EDMONTON CANADA - OCTOBER 7: Jay Bouwmeester #4 of the Calgary Flames checks Taylor Hall #4 of the Edmonton Oilers in first-period action at Rexall Place October 7 2010 in Edmonton Alberta Canada. (Photo by Dale MacMillan/Getty Images)
So this is how topsy-turvy the world is. Right now, the top three teams in the Eastern Conference are 1. Toronto, 2. Tampa Bay, and 3. the New York Islanders. How's that for crazy?
Of course, it won't last, but it's still kind of funny to see considering how they finished last season.
A team that's still struggling in the Western Conference is the Edmonton Oilers. Despite having the top draft pick in last year's Entry Draft in Los Angeles, LW Taylor Hall. Edmonton is currently sitting at 13th in the conference. But, as we all know, it's still early yet.
However, with Edmonton off to a 2-2 start, people have been questioning as to whether Taylor Hall would benefit more going back to his major junior team, the Windsor Spitfires of the Ontario Hockey League (OHL). Hall currently has one assist in his first four games, and two penalty minutes. Those aren't exactly stellar statistics, which is why this discussion is happening in the first place.
NHL teams are only allowed to keep junior players for nine regular season games before they're ineligible to go back. In Canada, major juniors are still considered amateur leagues. The NCAA disagrees with that, but that's another story. The rules are that if a junior player plays ten professional games, then he's no longer considered an amateur.
And that's why NHL teams have to decide about their junior prospects so quickly. Most people would agree that nine games aren't enough to give any player a good look. It takes a player much longer than that to adjust to the league and to his team. But, those are the rules, and they must abide by them. There are work arounds with that, but I won't get into those here.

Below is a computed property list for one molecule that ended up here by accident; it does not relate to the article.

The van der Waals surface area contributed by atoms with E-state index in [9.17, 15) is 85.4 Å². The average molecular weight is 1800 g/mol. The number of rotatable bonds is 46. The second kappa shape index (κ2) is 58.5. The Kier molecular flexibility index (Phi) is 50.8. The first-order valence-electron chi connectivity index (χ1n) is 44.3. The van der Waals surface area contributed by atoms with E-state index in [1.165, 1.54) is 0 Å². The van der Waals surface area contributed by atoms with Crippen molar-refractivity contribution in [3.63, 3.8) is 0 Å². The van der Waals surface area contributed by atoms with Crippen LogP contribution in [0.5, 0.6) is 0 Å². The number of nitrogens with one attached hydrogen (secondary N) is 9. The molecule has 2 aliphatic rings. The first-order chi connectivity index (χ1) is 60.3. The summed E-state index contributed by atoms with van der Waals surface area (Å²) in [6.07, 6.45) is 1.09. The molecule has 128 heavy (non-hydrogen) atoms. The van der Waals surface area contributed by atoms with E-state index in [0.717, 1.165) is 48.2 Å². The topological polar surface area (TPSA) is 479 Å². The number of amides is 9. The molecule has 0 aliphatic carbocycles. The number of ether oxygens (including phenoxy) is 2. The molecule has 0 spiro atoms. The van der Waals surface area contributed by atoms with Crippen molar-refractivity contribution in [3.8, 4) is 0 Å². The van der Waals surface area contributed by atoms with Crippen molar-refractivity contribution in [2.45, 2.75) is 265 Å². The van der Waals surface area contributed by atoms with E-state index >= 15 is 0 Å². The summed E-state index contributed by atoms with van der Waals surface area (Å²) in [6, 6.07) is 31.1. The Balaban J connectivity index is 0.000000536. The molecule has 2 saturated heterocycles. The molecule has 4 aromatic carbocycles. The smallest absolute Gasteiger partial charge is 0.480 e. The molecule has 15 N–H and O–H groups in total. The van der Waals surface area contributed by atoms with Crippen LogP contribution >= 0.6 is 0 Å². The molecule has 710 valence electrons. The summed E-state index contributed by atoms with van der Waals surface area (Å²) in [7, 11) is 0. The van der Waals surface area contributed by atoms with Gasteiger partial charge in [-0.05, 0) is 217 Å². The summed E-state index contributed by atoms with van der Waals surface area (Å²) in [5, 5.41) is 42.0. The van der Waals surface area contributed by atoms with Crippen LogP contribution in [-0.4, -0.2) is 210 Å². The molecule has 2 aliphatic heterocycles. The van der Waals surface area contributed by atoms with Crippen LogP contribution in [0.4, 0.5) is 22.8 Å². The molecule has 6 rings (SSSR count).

Junior-aged players can play in the minor leagues, but that's typically not done. Mostly because the minor leagues are a pretty rough place, and you don't want to see any prospect get injured. Typically, the thinking is that if the player isn't ready for the NHL, then they might as well go back to junior. The minor leagues aren't even figured into things unless the player is too old for junior hockey; that is, they're over 20 years old. However, they can play professionally in the AHL and the ECHL at 18 years old.
So should Edmonton send Hall back to juniors? Probably. He's probably not going to contribute significantly this season, and he can get more playing time in Windsor. Will Edmonton send him back? Not likely. There's a matter of pride involved with first overall picks; no one wants to look like they picked the wrong guy. So Hall will probably stay in the NHL, getting limited playing time, just to soothe the egos of the Edmonton front office.
As a Lightning blogger for Raw Charge, I've seen this before with Steven Stamkos. Watching him play his rookie season, he clearly should've played one more year in junior hockey before coming to the NHL. Then he won the Richard trophy last year. Sure, last season he was terrific, and this season he should be again. But his rookie season really wasn't - not until the last part of that season.
Would sending Stamkos back to junior have impacted his development in a negative way? After seeing him score 51 goals his sophomore season, it's easy to look back and think so. But, then again, it might impact his career negatively later on down the road - pusing him into playing at a higher level before he was ready might cause him injury problems towards the end of his career. Hind-sight is 20-20, and going over what-might-have-beens is a useless exercise. Really, we'll never actually know either way.
It's hard to say how any given player will develop. We've all seen our share of 18-year-old rookie phenoms and rookie busts. If a player clearly isn't ready for the NHL, then there's no harm in sending them back to junior. It certainly can't hurt them, anyways.
Ultimately, though, it's a matter of pride for the team's general manager. If the GM can't put his team and the well-being of his players before his pride, then that's a problem. All you have to do is look at what's going on with the New York Rangers right now to see how that will turn out.